Assessment data will be a part of this picture. The insight it provides about an individual’s traits and competencies, when combined with other more objective information about an individual, will help “direct traffic” above the funnel. Better routing of people to jobs will require both quality psychological measurement (via assessment) and artificial intelligence. The result of the combination of these two elements will be good matching at the sourcing level, increasing both the efficiency and effectiveness of the hiring process. Better sourcing supports the ability to make better hires. It’s as simple as understanding the laws of basic probability.
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Recruiter Realness: Looking Back on 20 Years of Recruiting
If you don’t believe that the way people find jobs is undergoing a fundamental change and that assessment will be a key part of it, just take a look at emerging communities being built by companies such as eHarmony, Good.co, Brave New Talent, and Youscience. The venues these companies are creating will all use assessment data as a key cog in matching people to opportunities that are meaningful and relevant.
These venues will mark the emergence of a trend I call “long tail recruiting,” which simply describes a process by which individuals and organizations engage in a more ongoing and dynamic dialogue as a result of their ability to connect to one another within or even across communities. Long tail recruiting happens as a natural part of engagement within social communities. As information and communication flows, employers and job seekers get to know one another based on common interests. Eventually, when there is alignment between the career goals of a member and the business need of a company, a transaction (i.e., hire) will occur. Such transactions are only one benefit of belonging to the community and may occur multiple times over the course of an individual’s career path and/or a company’s growth.
#3: Assessment Will Continue to Gain Traction as a Valuable Business Asset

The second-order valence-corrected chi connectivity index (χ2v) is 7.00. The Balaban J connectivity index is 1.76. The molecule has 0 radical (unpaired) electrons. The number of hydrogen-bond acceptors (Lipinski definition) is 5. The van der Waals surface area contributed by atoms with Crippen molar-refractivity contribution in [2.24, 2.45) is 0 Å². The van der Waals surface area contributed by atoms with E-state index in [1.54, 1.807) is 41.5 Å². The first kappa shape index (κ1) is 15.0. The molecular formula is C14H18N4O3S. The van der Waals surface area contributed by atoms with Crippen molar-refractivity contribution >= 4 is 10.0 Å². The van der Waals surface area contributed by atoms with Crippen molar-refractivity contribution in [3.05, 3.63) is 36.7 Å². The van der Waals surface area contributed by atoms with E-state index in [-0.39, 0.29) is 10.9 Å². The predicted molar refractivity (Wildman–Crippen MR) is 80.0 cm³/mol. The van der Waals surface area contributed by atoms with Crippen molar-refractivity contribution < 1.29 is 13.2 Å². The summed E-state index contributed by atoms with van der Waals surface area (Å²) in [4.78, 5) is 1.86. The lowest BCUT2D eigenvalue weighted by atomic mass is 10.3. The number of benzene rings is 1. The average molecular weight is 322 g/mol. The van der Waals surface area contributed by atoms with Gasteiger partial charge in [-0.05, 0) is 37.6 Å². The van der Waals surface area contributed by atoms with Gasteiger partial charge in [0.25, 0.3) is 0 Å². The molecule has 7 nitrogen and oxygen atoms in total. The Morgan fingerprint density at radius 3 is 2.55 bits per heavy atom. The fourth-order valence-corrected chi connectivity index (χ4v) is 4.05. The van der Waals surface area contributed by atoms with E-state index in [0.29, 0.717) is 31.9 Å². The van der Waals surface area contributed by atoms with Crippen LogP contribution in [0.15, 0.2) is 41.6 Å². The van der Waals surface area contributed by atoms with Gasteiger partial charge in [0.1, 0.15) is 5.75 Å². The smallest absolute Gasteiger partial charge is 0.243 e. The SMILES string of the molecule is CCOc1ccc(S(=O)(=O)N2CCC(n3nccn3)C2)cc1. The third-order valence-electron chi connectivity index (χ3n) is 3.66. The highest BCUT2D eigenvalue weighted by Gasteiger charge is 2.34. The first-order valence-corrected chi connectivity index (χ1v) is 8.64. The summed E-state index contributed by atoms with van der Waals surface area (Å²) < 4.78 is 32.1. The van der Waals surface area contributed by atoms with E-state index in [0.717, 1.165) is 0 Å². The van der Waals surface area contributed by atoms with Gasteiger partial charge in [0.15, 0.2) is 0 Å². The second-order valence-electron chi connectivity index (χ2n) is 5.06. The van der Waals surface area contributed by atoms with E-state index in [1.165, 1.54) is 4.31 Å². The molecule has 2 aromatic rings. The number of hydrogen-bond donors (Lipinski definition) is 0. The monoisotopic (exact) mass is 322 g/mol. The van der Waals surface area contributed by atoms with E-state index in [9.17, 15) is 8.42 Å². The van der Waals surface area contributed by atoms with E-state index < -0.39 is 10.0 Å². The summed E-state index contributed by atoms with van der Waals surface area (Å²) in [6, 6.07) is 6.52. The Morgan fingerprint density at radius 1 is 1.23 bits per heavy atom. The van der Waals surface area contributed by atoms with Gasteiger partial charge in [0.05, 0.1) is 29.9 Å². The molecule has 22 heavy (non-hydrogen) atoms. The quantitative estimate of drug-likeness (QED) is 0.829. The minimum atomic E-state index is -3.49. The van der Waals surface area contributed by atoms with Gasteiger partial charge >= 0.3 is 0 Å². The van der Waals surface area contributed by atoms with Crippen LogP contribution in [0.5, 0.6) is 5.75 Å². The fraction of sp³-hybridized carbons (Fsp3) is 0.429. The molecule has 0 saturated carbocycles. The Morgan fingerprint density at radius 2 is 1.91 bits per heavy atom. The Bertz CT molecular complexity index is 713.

Beyond the momentum created by the above trends, there are two key reasons why talent assessment’s star is rising fast:
- Data is the new superstar of the HR world and it is essential for showing the value assessment can provide as a legitimate business tool.
The continued evolution of analytics and big data will provide ongoing proof of the value of assessments. While “big data” may seem like a fad, we are really just getting started understanding the truths that data can provide. The care and grooming of data is becoming a business priority. I am talking to an increasing number of companies building out internal data and analytics centers within their HR functions. When it comes to assessment, this trend is a godsend because it will provide raw material that is foundational to linkages between people and business outcomes. The more the connection between assessments and business data becomes a given amongst HR and business leaders, the more popular assessment will become.
- Assessment is becoming commoditized, resulting in increasingly lower price points.
2014 will continue to see traditional pricing models for assessment being turned on their ear. The days of per-test pricing models are fading fast as testing increasingly becomes sold similarly to software. Marketplace consolidation will continue to see large and diversified companies offering assessments at a very low price point, or even as a free value-add to other enterprise software. Additionally, intense competition in the marketplace will continue to drive down prices. As time goes on, assessment companies will need to prove themselves as business partners in order to support their abilities to charge above market rates.
In conclusion, the assessment market is ripe for disruption, and as 2014 unfolds, expect to see more direct signs of a changing of the guard. The pressure to provide value to both business leaders and job seekers will force assessment providers to adapt or die.